- Delay for the detector response time
- Read the detector
- Turn off the emitter
- Sensor reading = detector with emitter on – detector with emitter off
The next decision was the emitter current level. The emitter current was determined by setting up a wall that was 20mm (the closest I wanted the sensor to work well) away from the emitter and detector and adjusting the emitter current until I got a reading that was approx. 90% of full scale of the ADC range. The SFH4545 current ended up being 125mA.
Next, I adjusted the emitter on time. I did this by turning on the emitter and then reading the detector every 20uS. I looked at the detector data at 20uS, 40uS, 60uS and 80uS and noticed that the detector value changed from 20uS to 40uS but then was stable after 40uS. I also verified this by looking at the detector waveform on an oscilloscope.
To make sure I had the detector sampling time correct, I repeated the experiment ten times and looked at the standard deviation of the readings at each time sample and made sure the standard deviation didn’t change between 40uS, 60uS, and 80uS.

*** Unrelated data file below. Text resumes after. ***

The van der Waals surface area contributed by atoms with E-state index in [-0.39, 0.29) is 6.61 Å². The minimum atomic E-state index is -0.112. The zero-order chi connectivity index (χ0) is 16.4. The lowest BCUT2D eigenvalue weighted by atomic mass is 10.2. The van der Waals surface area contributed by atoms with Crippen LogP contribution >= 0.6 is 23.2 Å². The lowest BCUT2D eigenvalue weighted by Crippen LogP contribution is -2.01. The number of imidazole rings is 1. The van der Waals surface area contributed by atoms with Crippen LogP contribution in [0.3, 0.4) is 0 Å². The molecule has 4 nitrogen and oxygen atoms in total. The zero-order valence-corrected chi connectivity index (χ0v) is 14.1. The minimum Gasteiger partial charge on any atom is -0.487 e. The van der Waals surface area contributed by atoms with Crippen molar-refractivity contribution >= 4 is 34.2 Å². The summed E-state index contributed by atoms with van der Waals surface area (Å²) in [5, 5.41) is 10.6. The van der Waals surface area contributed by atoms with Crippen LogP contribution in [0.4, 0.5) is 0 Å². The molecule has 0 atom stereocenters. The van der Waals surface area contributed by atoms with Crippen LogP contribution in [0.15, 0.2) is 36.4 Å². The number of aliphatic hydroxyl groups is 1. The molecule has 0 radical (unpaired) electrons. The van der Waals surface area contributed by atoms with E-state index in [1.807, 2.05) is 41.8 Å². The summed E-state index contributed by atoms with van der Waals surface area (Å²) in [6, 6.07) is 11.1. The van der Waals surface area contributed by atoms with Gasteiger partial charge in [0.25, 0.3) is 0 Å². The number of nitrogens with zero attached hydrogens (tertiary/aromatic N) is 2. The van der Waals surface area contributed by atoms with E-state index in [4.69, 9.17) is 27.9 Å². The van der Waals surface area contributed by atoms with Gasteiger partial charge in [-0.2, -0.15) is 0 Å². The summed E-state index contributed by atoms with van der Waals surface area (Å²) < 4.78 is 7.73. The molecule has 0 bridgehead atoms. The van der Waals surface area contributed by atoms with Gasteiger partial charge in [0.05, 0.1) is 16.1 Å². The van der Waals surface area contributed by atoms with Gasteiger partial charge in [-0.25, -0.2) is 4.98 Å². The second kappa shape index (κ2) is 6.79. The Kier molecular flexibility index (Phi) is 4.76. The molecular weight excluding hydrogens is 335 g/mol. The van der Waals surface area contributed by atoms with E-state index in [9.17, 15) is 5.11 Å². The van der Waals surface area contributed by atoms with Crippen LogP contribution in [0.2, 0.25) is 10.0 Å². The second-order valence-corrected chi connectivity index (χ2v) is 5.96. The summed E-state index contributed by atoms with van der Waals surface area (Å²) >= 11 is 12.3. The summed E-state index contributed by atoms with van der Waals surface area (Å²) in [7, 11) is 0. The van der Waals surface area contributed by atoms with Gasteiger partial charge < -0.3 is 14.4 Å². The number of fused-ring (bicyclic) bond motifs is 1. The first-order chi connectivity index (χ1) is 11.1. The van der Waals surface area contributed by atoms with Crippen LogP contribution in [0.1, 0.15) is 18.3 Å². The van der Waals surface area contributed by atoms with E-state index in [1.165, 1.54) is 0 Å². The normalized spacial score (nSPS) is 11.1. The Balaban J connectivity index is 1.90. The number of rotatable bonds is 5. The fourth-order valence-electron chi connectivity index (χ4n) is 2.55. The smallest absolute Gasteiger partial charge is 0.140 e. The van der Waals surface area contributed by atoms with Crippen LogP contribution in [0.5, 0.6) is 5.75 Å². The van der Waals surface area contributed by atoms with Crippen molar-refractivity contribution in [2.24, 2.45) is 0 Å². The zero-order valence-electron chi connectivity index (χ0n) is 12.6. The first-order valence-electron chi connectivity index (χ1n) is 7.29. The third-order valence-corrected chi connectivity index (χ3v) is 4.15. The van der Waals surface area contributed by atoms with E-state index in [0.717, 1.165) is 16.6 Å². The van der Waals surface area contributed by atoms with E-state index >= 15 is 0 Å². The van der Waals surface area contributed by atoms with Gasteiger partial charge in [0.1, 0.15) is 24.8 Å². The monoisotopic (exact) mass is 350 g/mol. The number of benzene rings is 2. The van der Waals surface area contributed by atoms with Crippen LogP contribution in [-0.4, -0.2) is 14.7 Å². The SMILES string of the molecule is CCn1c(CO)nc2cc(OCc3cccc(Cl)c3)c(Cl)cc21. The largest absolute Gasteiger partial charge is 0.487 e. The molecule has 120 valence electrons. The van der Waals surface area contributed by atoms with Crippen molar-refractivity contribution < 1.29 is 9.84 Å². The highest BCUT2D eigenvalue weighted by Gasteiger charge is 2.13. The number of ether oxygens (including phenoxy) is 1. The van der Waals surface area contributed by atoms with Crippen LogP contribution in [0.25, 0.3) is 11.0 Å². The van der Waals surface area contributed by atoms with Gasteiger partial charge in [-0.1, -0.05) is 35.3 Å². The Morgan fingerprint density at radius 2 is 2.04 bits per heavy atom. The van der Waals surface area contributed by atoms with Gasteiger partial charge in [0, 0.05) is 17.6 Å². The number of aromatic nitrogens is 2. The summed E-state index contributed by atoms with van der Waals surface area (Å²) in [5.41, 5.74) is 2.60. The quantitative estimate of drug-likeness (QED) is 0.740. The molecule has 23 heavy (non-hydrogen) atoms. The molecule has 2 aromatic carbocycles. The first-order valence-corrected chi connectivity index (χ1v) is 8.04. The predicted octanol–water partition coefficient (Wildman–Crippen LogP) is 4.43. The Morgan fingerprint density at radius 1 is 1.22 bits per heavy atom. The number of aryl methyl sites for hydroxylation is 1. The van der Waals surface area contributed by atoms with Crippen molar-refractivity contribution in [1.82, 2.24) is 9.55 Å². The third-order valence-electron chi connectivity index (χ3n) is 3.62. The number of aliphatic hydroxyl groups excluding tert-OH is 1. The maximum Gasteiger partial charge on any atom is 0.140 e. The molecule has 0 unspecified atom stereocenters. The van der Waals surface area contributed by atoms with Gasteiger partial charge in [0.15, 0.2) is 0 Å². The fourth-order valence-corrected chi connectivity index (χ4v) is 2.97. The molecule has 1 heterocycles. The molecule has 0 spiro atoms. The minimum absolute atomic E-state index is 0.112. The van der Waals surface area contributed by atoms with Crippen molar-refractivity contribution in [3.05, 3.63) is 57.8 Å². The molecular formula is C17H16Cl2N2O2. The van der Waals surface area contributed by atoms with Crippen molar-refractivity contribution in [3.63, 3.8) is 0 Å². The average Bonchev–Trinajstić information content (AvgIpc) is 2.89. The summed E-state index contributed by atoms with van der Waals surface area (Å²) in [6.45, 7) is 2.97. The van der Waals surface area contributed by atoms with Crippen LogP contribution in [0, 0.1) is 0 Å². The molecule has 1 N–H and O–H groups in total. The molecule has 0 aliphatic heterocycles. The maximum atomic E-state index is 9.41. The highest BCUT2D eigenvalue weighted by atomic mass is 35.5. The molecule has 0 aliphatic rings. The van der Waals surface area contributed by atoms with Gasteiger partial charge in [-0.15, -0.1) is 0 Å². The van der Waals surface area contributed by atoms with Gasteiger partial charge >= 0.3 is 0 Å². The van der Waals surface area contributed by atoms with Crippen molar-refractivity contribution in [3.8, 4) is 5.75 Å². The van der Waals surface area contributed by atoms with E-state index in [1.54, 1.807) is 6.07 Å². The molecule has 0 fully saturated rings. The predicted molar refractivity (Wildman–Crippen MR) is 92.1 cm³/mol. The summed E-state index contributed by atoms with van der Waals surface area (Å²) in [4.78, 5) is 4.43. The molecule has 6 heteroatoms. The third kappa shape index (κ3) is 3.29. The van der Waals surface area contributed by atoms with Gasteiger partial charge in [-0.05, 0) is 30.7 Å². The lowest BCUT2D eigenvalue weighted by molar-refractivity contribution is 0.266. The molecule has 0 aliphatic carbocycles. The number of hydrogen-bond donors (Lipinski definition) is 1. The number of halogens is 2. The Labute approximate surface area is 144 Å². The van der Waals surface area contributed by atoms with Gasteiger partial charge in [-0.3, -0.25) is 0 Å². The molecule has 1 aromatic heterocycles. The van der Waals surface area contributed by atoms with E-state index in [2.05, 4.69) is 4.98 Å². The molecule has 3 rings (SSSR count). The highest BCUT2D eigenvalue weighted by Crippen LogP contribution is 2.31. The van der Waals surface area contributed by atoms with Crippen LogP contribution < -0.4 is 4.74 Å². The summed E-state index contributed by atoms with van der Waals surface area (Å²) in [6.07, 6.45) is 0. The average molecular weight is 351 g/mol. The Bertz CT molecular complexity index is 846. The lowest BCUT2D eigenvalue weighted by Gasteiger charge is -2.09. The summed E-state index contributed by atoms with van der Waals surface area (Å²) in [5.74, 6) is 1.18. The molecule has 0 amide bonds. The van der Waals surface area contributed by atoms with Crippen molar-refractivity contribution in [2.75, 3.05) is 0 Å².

The detector sampling time I picked was 40uS.
The next step was to gather data for the sensors as a function of the distance. A friend made me a black Delrin block that has a 3mm hole, a one 5mm hole and another 3mm hole all in a line. The detector to emitter center to center distance is about 7mm. The LTR4206E was mounted in the left hole; the SFH4545 in the center hole and the TEFT4300 in the right hole. The detectors and emitter were connected to resistors and drive electronics on a proto board. The proto board was connected to a STM32F411 mbed development board.
The block was mounted to the bed of an old plotter. The wall is mounted to the plotter arm using double sided tape – see picture. In the picture below, the walls move between the sensor block (bottom of the picture with “L” and “T”) and the top of the picture).
The test program on the PC commands the sensors to do a reading and then it commands the arm to move to a new position. By doing this over and over again, we gather Sensor VS Distance data.
Here is sensor data for the emitter being driven at 125mA:
The X-axis is the distance between the block and the wall in mm. For the first few positions, because of the geometry, the detector is not able to see the light from the emitter. After approximately 18mm, the detector has a good view of the emitter.
The Y-axis is the sensor reading in ADC units. The processor I use has a 12bit ADC. For the graph above, I show the value for ten sensor readings for each position. In actual usage, the mouse will perform one reading per position.